It was wonderful to watch. If Amelia was desperate to play with Mr and Mrs Potato Head (it’s a Toy Story thing), then that was no problem. When PP asked if she would look at one more card and name the objects there and was given a resounding “No”, she switched promptly to the next thing.
Normally in sessions like this, I am the cajoler, the suggester (maybe we should try that game Amelia has been hungrily eyeing off for the last 10 minutes…), and the go-to person if things fall apart.
But here, I only needed to sit and watch, laugh, encourage and learn. There was a lot of high-fiving, touching for support and to regain focus (so important for communication with deaf children), and no rigidity at all.
I marvelled at PP’s ability to make swift transitions from one activity to the next with complete flexibility and a lot of well-honed instinct.
Amelia struggles with pronouns, so we did lots of practice with turn-taking and saying “I want the Potato Head eyes, “I want the mouth”, and so on. She really started to get it, and as the session went on, her speech became clearer and more confident.
And she never left her chair.
The whole time, PP was prompting and encouraging, she was writing notes and giving me snippets of feedback. We moved to a computer for one more activity and then, as quickly as it had all started, for Amelia it was time to finish.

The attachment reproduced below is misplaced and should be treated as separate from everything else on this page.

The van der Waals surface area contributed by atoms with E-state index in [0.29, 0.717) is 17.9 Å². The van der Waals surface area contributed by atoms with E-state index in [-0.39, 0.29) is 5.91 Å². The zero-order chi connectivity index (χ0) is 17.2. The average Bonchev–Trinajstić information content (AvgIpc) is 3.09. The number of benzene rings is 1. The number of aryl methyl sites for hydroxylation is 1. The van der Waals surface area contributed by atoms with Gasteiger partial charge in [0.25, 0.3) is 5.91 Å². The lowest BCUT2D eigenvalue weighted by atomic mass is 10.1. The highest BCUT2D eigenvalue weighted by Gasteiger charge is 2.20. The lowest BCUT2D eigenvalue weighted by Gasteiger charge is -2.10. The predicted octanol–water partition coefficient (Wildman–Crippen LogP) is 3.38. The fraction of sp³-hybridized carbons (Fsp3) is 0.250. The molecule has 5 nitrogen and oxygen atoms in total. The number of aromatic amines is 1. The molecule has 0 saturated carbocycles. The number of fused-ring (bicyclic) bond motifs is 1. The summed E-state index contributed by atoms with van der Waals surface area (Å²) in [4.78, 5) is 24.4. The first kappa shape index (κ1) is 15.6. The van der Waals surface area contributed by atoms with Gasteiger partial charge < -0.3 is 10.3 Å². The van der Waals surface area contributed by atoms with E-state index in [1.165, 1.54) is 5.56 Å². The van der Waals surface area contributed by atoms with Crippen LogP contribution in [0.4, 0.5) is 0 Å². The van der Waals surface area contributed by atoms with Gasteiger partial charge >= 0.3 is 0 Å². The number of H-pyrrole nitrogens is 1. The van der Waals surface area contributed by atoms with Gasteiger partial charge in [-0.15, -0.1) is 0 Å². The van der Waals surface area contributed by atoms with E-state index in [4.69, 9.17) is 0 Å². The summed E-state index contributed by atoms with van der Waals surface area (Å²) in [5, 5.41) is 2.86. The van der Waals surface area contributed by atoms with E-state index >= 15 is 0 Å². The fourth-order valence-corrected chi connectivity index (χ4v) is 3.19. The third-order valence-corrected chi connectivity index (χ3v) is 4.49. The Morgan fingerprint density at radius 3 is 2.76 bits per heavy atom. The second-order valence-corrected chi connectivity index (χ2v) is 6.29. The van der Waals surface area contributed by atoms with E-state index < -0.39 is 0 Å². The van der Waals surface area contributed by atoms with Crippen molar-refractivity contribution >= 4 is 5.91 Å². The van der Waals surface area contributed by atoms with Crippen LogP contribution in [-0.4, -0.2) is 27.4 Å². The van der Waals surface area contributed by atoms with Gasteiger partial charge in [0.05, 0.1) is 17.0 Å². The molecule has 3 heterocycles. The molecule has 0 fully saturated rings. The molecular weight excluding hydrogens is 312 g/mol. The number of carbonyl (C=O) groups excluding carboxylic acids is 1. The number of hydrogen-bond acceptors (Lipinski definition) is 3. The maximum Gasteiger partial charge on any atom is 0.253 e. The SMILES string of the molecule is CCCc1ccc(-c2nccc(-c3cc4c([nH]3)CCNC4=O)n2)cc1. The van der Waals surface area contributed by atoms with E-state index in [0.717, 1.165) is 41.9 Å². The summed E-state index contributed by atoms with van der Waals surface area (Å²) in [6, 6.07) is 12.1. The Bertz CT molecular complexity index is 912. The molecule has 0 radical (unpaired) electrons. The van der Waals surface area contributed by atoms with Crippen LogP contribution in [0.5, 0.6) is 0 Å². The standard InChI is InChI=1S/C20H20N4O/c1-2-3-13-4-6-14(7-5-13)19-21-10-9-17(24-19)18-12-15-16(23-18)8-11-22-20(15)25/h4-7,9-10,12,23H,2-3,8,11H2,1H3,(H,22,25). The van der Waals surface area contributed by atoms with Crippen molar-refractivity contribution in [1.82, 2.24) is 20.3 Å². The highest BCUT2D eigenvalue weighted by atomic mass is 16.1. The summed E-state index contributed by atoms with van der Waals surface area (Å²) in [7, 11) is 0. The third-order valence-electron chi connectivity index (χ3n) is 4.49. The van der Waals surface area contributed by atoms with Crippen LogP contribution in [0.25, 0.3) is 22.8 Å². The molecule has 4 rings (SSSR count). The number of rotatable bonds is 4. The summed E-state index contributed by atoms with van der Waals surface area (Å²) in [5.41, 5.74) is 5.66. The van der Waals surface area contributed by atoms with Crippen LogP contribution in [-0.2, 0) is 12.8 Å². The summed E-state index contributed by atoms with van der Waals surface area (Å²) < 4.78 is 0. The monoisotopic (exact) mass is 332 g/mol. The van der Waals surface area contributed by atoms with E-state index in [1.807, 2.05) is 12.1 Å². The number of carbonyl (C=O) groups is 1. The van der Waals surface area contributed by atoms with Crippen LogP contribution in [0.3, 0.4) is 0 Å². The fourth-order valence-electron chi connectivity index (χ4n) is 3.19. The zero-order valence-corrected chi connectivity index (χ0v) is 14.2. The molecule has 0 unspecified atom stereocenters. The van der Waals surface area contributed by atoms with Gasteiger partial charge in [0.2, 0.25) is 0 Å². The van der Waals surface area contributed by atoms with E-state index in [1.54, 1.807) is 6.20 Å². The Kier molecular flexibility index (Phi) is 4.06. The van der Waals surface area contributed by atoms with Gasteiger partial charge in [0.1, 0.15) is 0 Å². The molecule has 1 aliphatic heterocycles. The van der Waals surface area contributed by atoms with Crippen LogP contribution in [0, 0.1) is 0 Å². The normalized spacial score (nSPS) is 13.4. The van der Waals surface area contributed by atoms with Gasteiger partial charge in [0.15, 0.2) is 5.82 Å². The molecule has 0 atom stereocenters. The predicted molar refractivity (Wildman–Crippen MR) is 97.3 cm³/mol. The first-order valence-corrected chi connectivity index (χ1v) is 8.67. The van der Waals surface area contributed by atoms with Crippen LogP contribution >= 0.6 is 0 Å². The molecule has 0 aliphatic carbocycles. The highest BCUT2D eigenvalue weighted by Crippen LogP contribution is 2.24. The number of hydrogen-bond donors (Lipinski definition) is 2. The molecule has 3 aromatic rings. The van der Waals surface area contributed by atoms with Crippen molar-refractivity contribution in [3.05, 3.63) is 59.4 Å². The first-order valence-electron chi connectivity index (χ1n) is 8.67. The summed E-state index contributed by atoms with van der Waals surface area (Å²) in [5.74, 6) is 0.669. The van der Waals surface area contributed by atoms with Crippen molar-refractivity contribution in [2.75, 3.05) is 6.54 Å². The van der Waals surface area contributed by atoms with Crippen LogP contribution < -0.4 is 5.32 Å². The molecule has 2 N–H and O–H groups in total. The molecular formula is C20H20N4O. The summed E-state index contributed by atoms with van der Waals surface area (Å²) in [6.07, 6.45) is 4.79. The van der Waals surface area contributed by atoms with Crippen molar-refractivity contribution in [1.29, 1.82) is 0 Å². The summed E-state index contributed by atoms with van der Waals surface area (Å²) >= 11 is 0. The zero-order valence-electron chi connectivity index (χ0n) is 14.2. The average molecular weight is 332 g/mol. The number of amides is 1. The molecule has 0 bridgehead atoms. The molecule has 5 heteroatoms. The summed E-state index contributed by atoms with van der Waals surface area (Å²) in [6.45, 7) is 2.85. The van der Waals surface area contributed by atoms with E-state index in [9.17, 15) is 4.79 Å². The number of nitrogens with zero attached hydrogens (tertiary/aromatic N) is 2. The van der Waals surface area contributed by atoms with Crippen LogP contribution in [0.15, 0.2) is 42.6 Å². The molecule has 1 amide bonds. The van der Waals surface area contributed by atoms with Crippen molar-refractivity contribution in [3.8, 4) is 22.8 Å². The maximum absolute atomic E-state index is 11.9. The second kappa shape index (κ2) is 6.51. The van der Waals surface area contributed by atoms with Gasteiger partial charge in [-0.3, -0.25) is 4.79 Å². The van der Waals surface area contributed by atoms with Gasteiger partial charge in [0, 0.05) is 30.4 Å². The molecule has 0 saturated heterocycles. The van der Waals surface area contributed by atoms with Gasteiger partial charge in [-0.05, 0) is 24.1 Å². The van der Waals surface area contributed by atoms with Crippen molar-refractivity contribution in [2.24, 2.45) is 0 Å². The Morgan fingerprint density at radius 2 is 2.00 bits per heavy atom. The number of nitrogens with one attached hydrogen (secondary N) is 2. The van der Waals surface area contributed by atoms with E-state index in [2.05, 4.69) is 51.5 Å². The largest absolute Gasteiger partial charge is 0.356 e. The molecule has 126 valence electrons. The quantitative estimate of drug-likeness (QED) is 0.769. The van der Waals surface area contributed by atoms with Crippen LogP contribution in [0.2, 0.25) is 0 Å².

When my girl has had enough, it really is ENOUGH. But this time, the meltdown was minor, just a little choppiness with the harbour safely in sight. Amelia sat on the floor and cried quietly for a few seconds and then gathered herself up.
I tentatively offered her my hand (she hates offers of help) and her face cleared and opened to me again with a smile. I stared in wonder at this newfound self-possession, a sign of her maturing self.
I loved PP’s approach to Amelia. She got away with being bossy, when the rest of us go home in a body bag for saying “wait” or “careful” or (heaven forbid) “not yet” or “NO”. At the same time, she was full of praise and warmth for Amelia and that meant a lot.
She found a way to guide, respond and maximise the benefits of the session while making Amelia feel like she was in control.
PP and I agreed that 30 minute appointments, once a fortnight, will be more than enough for Amelia. There’s no need to push too hard when little people are putting in such intensive effort to understand and learn.
That night, while we were cooking dinner, Amelia was very talkative, and unprompted, she began saying in a sing-song voice, “I cook the egg”, “I want the jam,” “I make the dinner”.
It doesn’t seem like much, but when your child has had so many barriers to speaking any words, even a single ‘I’ is a thing to cherish.
No doubt there will come a time, as it does for most parents, where it’ll be one self-centred ‘I’ too many, but for now I’m taking it to the bank.
Because it’s the smallest things, the tiniest steps that make me so proud and filled with something that feels dangerously like hope and for once it’s hard to contain.